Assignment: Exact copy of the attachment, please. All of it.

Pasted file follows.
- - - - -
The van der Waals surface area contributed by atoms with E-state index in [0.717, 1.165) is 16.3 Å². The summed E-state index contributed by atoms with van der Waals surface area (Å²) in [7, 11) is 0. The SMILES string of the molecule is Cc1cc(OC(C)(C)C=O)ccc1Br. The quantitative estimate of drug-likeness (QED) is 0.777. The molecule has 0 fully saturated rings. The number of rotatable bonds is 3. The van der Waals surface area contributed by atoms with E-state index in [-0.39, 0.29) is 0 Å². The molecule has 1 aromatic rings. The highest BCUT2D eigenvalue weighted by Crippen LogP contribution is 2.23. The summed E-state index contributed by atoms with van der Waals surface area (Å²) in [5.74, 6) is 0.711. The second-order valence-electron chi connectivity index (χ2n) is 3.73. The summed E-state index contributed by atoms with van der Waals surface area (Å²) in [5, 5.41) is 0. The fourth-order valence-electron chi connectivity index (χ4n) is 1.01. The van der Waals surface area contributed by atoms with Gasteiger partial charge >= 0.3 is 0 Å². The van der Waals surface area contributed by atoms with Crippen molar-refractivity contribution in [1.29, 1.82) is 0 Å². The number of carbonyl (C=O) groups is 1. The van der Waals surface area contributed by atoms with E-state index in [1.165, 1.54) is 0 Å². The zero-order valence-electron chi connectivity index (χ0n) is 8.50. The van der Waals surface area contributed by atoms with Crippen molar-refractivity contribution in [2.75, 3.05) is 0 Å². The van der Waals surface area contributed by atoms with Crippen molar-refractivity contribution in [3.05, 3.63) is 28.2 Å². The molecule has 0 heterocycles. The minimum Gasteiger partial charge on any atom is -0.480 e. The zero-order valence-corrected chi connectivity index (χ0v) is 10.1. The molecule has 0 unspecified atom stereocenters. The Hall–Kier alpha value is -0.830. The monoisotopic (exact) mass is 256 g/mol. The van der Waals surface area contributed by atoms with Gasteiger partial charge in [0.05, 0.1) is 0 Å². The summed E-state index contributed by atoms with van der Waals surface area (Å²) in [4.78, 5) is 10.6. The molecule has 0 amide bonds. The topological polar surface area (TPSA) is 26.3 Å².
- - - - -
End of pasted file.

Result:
The van der Waals surface area contributed by atoms with E-state index in [0.717, 1.165) is 16.3 Å². The summed E-state index contributed by atoms with van der Waals surface area (Å²) in [7, 11) is 0. The SMILES string of the molecule is Cc1cc(OC(C)(C)C=O)ccc1Br. The quantitative estimate of drug-likeness (QED) is 0.777. The molecule has 0 fully saturated rings. The number of rotatable bonds is 3. The van der Waals surface area contributed by atoms with E-state index in [-0.39, 0.29) is 0 Å². The molecule has 1 aromatic rings. The highest BCUT2D eigenvalue weighted by Crippen LogP contribution is 2.23. The summed E-state index contributed by atoms with van der Waals surface area (Å²) in [5.74, 6) is 0.711. The second-order valence-electron chi connectivity index (χ2n) is 3.73. The summed E-state index contributed by atoms with van der Waals surface area (Å²) in [5, 5.41) is 0. The fourth-order valence-electron chi connectivity index (χ4n) is 1.01. The van der Waals surface area contributed by atoms with Gasteiger partial charge >= 0.3 is 0 Å². The van der Waals surface area contributed by atoms with Crippen molar-refractivity contribution in [1.29, 1.82) is 0 Å². The number of carbonyl (C=O) groups is 1. The van der Waals surface area contributed by atoms with E-state index in [1.165, 1.54) is 0 Å². The zero-order valence-electron chi connectivity index (χ0n) is 8.50. The van der Waals surface area contributed by atoms with Crippen molar-refractivity contribution in [2.75, 3.05) is 0 Å². The van der Waals surface area contributed by atoms with Crippen molar-refractivity contribution in [3.05, 3.63) is 28.2 Å². The molecule has 0 heterocycles. The minimum Gasteiger partial charge on any atom is -0.480 e. The zero-order valence-corrected chi connectivity index (χ0v) is 10.1. The molecule has 0 unspecified atom stereocenters. The Hall–Kier alpha value is -0.830. The monoisotopic (exact) mass is 256 g/mol. The van der Waals surface area contributed by atoms with Gasteiger partial charge in [0.05, 0.1) is 0 Å². The summed E-state index contributed by atoms with van der Waals surface area (Å²) in [4.78, 5) is 10.6. The molecule has 0 amide bonds. The topological polar surface area (TPSA) is 26.3 Å².